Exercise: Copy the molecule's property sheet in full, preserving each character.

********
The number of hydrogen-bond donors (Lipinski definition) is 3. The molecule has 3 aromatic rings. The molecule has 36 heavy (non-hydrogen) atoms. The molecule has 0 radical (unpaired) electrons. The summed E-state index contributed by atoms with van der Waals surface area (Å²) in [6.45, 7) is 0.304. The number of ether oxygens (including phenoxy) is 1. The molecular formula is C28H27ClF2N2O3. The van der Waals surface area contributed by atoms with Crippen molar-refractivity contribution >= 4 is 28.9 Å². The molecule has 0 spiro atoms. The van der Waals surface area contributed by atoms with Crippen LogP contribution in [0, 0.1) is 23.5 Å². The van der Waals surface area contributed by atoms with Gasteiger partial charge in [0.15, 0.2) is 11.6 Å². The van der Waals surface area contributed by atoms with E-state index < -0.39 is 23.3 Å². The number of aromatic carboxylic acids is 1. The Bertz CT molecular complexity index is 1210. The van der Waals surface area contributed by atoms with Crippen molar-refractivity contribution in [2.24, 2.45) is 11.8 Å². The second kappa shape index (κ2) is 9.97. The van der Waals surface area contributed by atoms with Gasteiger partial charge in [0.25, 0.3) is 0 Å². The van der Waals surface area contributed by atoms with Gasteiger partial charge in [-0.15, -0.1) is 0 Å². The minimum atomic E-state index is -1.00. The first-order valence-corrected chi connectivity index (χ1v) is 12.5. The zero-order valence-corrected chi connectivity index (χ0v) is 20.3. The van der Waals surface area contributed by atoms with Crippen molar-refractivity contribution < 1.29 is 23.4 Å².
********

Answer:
The number of hydrogen-bond donors (Lipinski definition) is 3. The molecule has 3 aromatic rings. The molecule has 36 heavy (non-hydrogen) atoms. The molecule has 0 radical (unpaired) electrons. The summed E-state index contributed by atoms with van der Waals surface area (Å²) in [6.45, 7) is 0.304. The number of ether oxygens (including phenoxy) is 1. The molecular formula is C28H27ClF2N2O3. The van der Waals surface area contributed by atoms with Crippen molar-refractivity contribution >= 4 is 28.9 Å². The molecule has 0 spiro atoms. The van der Waals surface area contributed by atoms with Crippen LogP contribution in [0, 0.1) is 23.5 Å². The van der Waals surface area contributed by atoms with Gasteiger partial charge in [0.15, 0.2) is 11.6 Å². The van der Waals surface area contributed by atoms with E-state index < -0.39 is 23.3 Å². The number of aromatic carboxylic acids is 1. The Bertz CT molecular complexity index is 1210. The van der Waals surface area contributed by atoms with Crippen molar-refractivity contribution in [2.24, 2.45) is 11.8 Å². The second kappa shape index (κ2) is 9.97. The van der Waals surface area contributed by atoms with Gasteiger partial charge in [0.25, 0.3) is 0 Å². The van der Waals surface area contributed by atoms with Gasteiger partial charge in [-0.15, -0.1) is 0 Å². The minimum atomic E-state index is -1.00. The first-order valence-corrected chi connectivity index (χ1v) is 12.5. The zero-order valence-corrected chi connectivity index (χ0v) is 20.3. The van der Waals surface area contributed by atoms with Crippen molar-refractivity contribution < 1.29 is 23.4 Å².